AddToAny removed-from-here


Update 02-2015: the information below does not reflect the way AddToAny works now and as such only has historical value, read this comment by the developer for more info.
When looking at my blog’s performance in Google Webmaster Tools I saw Google complained of multiple dns-lookups. I knew about stats.wordpress.com, google-analytics.com (well, yeah …) and gravatar.com, but one domain in the list didn’t make sense to me at all; media6degrees.com, so I started to investigate a bit. Grepping the wordpress-, theme- and plugin-code on my server didn’t reveal anything, so I went into Firebug to see what was happening in javascript.
Apparently the AddToAny WordPress-plugin was initiating the call:

  1. add-to-any requests http://static.addtoany.com/menu/page.js (which is rather big but gzipped & cache-able)
  2. page.js in turn contains tracking (near the end of the file), by requesting an 1X1 pixel image at http://map.media6degrees.com/orbserv/hbpix?pixId=2869&curl=
  3. media6degrees then sends the pixel and … sets multiple cookies in the process

And what’s media6degrees business you ask? Maybe they’re just providing the add-to-any author with statistics? Well, not exactly. This is what media6degrees writes on their website: “We deliver scalable custom audiences to major marketers by utilizing the online connections of their consumers.” So by using AddToAny, you’re providing media6degrees with data about your site’s visitors, which they can use to sell targeted communication to their customers.
If visitors of small-time blogs like mine would be the only ones affected by this, the damage would be limited. But AddToAny is also implemented on large local news-outlets such as deredactie.be or De Standaard Online and no doubt on some big international sites as well. Somehow I doubt those organizations know they’re feeding their visitors to media6degrees and I bet some of them would even strongly disagree.
I’m not happy about this, that much is clear. AddToAny offers great functionality, but:

  • it adds unneeded requests to my page, causing the page to finish loading later (dns-request + http-request)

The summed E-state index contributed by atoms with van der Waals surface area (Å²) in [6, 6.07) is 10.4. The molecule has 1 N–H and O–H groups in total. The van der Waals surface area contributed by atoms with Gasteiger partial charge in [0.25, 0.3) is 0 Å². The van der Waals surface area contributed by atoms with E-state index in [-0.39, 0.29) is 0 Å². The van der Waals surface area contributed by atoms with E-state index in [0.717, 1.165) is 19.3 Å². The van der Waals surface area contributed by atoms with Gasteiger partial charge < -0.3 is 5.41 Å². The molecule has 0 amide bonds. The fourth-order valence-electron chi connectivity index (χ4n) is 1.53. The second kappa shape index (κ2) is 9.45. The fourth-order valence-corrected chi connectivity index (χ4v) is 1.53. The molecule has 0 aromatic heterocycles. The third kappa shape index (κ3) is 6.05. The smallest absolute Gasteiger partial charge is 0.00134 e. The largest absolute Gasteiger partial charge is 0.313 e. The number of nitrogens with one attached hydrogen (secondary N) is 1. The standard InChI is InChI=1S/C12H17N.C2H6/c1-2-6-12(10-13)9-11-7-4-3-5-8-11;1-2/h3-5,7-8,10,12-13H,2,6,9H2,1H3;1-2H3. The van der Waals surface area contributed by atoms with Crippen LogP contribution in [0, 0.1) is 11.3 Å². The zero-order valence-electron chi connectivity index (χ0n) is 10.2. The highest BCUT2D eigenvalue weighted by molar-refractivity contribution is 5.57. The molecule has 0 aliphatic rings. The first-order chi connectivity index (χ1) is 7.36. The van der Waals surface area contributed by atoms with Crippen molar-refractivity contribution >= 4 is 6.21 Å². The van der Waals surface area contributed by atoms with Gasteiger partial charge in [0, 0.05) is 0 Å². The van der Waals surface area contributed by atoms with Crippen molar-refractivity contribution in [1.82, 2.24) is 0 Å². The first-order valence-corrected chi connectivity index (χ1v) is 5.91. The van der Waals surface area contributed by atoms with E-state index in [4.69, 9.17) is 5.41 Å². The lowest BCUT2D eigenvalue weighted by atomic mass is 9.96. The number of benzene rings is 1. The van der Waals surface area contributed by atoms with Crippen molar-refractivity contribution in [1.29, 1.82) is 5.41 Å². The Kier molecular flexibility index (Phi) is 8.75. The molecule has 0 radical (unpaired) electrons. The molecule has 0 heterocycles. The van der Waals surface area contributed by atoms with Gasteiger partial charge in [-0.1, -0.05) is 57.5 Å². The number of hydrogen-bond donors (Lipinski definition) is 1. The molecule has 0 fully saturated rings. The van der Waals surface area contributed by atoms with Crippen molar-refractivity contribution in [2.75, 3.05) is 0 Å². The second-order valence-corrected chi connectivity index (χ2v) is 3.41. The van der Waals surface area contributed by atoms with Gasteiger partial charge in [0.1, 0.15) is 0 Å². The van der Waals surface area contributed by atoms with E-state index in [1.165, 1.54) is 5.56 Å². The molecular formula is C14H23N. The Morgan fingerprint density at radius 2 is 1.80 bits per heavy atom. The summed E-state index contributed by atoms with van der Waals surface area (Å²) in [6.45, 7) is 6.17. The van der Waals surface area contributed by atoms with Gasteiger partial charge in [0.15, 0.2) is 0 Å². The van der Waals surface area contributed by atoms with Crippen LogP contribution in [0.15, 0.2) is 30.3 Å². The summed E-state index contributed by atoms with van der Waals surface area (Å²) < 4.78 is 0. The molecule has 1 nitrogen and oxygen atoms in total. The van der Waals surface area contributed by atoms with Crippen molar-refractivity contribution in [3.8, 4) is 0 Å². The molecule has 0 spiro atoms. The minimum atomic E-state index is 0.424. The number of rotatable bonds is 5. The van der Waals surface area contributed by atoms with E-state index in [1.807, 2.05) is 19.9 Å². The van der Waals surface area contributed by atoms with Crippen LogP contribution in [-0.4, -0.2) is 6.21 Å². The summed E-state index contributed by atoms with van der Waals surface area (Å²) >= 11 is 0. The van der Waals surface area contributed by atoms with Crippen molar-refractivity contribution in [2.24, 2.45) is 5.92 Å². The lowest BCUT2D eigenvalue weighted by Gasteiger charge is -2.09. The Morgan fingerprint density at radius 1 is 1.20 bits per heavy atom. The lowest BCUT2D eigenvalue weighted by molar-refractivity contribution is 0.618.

• it enrolls my site visitors in a targeted communication platform without anyone knowing (or agreeing)
  • none of this is communicated on the AddToAny website or on the AddToAny WordPress plugin page

I mailed the author about this earlier this week (when i didn’t even know about media6degrees tracking cookies yet), but got no feedback up until now and I logged an issue on the wordpress.org support forum as well. And I decided to pull the plug on AddToAny off course, replacing it with sociable, making my blog render yet another millisecond faster, while at the same time protecting my visitors from this sneaky behavioral tracking by AddToAny and media6degrees.

blog.futtta.be going mobile with WPtouch

blog.futtta.be goes mobileAfter reading how wordpress.com implemented not one but two mobile versions for all of their 4.5 million hosted blogs, I decided to install the same WPtouch-plugin on this very blog as well.
Installation and activation of a new plugin is very straightforward from within the wordpress admin-screens. In the case of WPtouch (and every other plugin that produces alternatives views of the same content on the same URL) however, there is a conflict with the WP super cache plugin which needs to be resolved by basically telling the cache-plugin to not handle request from browsers with “mobile” useragent-strings.
After that WP super cache config hack, your blog has a mobile section which you can tailor to your needs in the WPtouch config screen. These are some of the settings I changed:

  • removed categories and tags from the header (didn’t seem to work anyhow)
  • added most of my pages to the dropdown menu in the header
  • excluded my lifestream-digest posts from being displayed
  • removed author from and added excerpt to individual posts

If anyone visits this site with their mobile browser and stuff doesn’t work, your feedback is welcome!

HTML5 offline webapps vs Google Gears Localserver

Google Gears is a fantastic browser plugin; it allows a developer to create applications that run while offline, syncing with a server when online. Two great examples of the power of that mechanism are Gmail (both the “desktop browser” and the mobile Android-version) and Mindmeister (only while in trial, for paying Mindmeister-accounts after that period). The problem with Gears however is that it’s a plugin and not a lot of people have it installed: only Chrome-users have it by default. And that’s where HTML5 comes in; one of the areas where the new spec offers vast improvements over html4/xhtml is the ability to take webapps offline by allowing a developer to store files for offline usage and to write data to a local, browser-embedded database. Both Safari 4 and Firefox 3.5 support these features, so maybe HTML5 makes Gears already redundant in those browsers with more to come?
I haven’t gotten around to experimenting with offline databases yet, but I did already look into offline files. At first sight, Gears Localserver and HTML5 Offline Webapps indeed seem very similar; your html-page points to a manifest-file which contains a list of assets (pages, images, css, js, …) that the browser has to store for offline usage. Easy enough, no?